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Review: adverse effects of different second-generation antipsychotics vary in children and adolescents

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Question: What are the most common short-term side effects of second-generation antipsychotics (SGAs) in children and adolescents?

Outcomes: Change in weight; clinically significant weight gain (considered >5% to >7% weight gain); change in glucose, cholesterol and triglycerides; change in prolactin; clinically significant hyperprolactinaemia; somnolence/sedation; clinical extrapyramidal symptoms (EPS) and/or akathisia.


Design: Systematic review and meta-analysis.

Data sources: MEDLINE and EMBASE were searched from 1996 to 2010. In addition the authors hand searched reference lists of relevant reviews, as well as Food and Drug Administration and European Medicines Agency databases for published and unpublished study data from 1980 to 2010.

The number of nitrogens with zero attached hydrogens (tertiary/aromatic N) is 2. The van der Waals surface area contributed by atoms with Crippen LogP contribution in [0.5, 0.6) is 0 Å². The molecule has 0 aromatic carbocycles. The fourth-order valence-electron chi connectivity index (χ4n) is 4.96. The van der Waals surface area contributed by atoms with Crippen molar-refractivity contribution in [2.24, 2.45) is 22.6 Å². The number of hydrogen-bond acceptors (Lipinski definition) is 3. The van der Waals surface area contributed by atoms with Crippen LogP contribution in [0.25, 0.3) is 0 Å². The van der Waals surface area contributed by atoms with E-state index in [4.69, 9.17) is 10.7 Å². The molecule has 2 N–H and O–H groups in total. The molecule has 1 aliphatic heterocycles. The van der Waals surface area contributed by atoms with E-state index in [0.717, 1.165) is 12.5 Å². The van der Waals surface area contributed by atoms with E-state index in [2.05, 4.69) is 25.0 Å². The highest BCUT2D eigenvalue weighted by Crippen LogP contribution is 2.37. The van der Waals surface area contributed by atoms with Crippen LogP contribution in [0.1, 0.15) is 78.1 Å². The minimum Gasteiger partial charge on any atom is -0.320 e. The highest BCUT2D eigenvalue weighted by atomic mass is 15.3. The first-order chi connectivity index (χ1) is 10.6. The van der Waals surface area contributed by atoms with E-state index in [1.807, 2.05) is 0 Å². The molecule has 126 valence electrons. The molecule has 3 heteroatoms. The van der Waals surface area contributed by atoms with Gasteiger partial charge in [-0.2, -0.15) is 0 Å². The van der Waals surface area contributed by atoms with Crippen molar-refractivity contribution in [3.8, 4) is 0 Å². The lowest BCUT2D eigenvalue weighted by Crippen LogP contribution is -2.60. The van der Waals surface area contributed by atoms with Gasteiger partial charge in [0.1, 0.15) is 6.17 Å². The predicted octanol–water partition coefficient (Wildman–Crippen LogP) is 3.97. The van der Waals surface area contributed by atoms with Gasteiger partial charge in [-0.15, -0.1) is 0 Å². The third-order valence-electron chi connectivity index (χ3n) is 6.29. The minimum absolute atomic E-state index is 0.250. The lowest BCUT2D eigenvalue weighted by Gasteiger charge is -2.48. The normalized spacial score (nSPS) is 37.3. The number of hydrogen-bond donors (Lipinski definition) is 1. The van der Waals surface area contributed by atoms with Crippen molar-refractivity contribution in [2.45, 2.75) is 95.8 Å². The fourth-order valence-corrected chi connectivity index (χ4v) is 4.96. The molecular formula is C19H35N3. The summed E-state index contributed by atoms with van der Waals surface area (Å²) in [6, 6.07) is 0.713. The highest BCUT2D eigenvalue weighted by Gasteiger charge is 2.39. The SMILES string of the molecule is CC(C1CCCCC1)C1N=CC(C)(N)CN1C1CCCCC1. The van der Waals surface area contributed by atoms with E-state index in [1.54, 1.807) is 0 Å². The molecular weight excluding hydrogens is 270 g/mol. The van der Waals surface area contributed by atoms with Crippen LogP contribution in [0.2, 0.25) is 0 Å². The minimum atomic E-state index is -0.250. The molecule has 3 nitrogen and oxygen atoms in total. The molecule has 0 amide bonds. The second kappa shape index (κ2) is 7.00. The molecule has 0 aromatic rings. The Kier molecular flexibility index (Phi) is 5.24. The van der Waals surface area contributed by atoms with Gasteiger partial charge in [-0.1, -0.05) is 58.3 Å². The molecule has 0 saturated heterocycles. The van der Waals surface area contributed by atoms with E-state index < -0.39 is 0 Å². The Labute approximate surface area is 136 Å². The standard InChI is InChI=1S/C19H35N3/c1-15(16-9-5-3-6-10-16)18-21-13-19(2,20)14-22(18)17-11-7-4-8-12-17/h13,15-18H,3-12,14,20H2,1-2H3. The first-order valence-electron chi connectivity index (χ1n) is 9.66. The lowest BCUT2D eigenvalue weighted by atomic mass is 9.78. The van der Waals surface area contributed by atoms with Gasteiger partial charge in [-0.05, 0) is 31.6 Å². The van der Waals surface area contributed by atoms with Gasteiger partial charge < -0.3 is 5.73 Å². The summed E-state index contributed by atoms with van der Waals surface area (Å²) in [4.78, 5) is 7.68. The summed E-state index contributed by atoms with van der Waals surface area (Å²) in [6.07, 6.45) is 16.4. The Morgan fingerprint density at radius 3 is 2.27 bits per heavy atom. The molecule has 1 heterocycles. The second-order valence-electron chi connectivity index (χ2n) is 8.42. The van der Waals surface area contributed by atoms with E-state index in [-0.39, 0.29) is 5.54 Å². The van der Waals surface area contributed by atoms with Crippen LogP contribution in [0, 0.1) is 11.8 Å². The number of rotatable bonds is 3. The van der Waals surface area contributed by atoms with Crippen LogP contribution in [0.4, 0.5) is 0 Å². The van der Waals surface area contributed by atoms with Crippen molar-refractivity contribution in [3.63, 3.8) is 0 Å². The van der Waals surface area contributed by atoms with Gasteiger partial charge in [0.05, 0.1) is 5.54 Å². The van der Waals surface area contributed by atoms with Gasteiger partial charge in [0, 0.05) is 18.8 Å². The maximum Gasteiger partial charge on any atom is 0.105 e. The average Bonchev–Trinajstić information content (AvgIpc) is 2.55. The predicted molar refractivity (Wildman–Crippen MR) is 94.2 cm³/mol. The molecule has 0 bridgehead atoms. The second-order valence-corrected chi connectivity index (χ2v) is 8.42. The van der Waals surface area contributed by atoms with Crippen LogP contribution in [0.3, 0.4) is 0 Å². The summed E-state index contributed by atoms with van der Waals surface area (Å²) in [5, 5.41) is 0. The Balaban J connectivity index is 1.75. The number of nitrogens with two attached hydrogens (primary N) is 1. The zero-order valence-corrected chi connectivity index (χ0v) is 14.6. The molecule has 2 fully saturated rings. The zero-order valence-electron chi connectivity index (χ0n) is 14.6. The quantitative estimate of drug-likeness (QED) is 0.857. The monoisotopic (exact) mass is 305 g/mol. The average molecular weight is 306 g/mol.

Study selection and analysis: Prospective controlled clinical trials (randomised and non-randomised) of SGAs in children and adolescents that included a placebo or untreated group, lasted ≤12 weeks, and reported on adverse events were included. Exclusion criteria: studies with cross over, combination or discontinuation design; fewer than nine individuals per study arm; incomplete reporting of variables of interest. Study authors were contacted to obtain missing data. OR and …

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  • Competing interests None.

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